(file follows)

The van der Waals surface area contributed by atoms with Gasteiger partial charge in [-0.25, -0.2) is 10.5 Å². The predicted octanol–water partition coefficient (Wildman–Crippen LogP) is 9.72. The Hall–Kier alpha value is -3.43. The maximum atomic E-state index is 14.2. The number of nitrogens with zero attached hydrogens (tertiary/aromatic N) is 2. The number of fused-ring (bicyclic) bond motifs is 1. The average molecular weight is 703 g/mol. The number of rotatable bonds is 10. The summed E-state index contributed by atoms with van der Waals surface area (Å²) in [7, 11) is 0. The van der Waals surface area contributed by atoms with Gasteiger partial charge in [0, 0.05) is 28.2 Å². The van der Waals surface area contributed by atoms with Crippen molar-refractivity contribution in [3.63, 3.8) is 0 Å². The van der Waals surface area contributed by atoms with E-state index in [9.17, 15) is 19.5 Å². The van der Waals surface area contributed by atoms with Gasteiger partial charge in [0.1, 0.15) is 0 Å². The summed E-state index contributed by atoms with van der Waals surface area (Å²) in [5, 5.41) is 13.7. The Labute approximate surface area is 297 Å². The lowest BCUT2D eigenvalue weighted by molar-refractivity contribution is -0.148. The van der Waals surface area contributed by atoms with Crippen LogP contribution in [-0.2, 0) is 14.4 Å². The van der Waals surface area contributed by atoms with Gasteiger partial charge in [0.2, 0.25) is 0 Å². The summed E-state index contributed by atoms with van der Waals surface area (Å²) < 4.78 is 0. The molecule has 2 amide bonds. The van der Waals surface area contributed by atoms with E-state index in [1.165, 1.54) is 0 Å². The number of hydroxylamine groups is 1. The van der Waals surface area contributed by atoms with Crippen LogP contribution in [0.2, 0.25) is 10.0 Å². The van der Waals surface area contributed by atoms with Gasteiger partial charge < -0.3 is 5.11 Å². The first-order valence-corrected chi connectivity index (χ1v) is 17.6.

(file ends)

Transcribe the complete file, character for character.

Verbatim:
The van der Waals surface area contributed by atoms with Gasteiger partial charge in [-0.25, -0.2) is 10.5 Å². The predicted octanol–water partition coefficient (Wildman–Crippen LogP) is 9.72. The Hall–Kier alpha value is -3.43. The maximum atomic E-state index is 14.2. The number of nitrogens with zero attached hydrogens (tertiary/aromatic N) is 2. The number of fused-ring (bicyclic) bond motifs is 1. The average molecular weight is 703 g/mol. The number of rotatable bonds is 10. The summed E-state index contributed by atoms with van der Waals surface area (Å²) in [7, 11) is 0. The van der Waals surface area contributed by atoms with Gasteiger partial charge in [0, 0.05) is 28.2 Å². The van der Waals surface area contributed by atoms with Crippen molar-refractivity contribution in [3.63, 3.8) is 0 Å². The van der Waals surface area contributed by atoms with E-state index in [9.17, 15) is 19.5 Å². The van der Waals surface area contributed by atoms with Gasteiger partial charge in [0.1, 0.15) is 0 Å². The summed E-state index contributed by atoms with van der Waals surface area (Å²) in [5, 5.41) is 13.7. The Labute approximate surface area is 297 Å². The lowest BCUT2D eigenvalue weighted by molar-refractivity contribution is -0.148. The van der Waals surface area contributed by atoms with Crippen LogP contribution in [-0.2, 0) is 14.4 Å². The van der Waals surface area contributed by atoms with Gasteiger partial charge in [0.2, 0.25) is 0 Å². The summed E-state index contributed by atoms with van der Waals surface area (Å²) < 4.78 is 0. The molecule has 2 amide bonds. The van der Waals surface area contributed by atoms with E-state index in [1.165, 1.54) is 0 Å². The number of hydroxylamine groups is 1. The van der Waals surface area contributed by atoms with Crippen LogP contribution in [0.2, 0.25) is 10.0 Å². The van der Waals surface area contributed by atoms with Gasteiger partial charge < -0.3 is 5.11 Å². The first-order valence-corrected chi connectivity index (χ1v) is 17.6.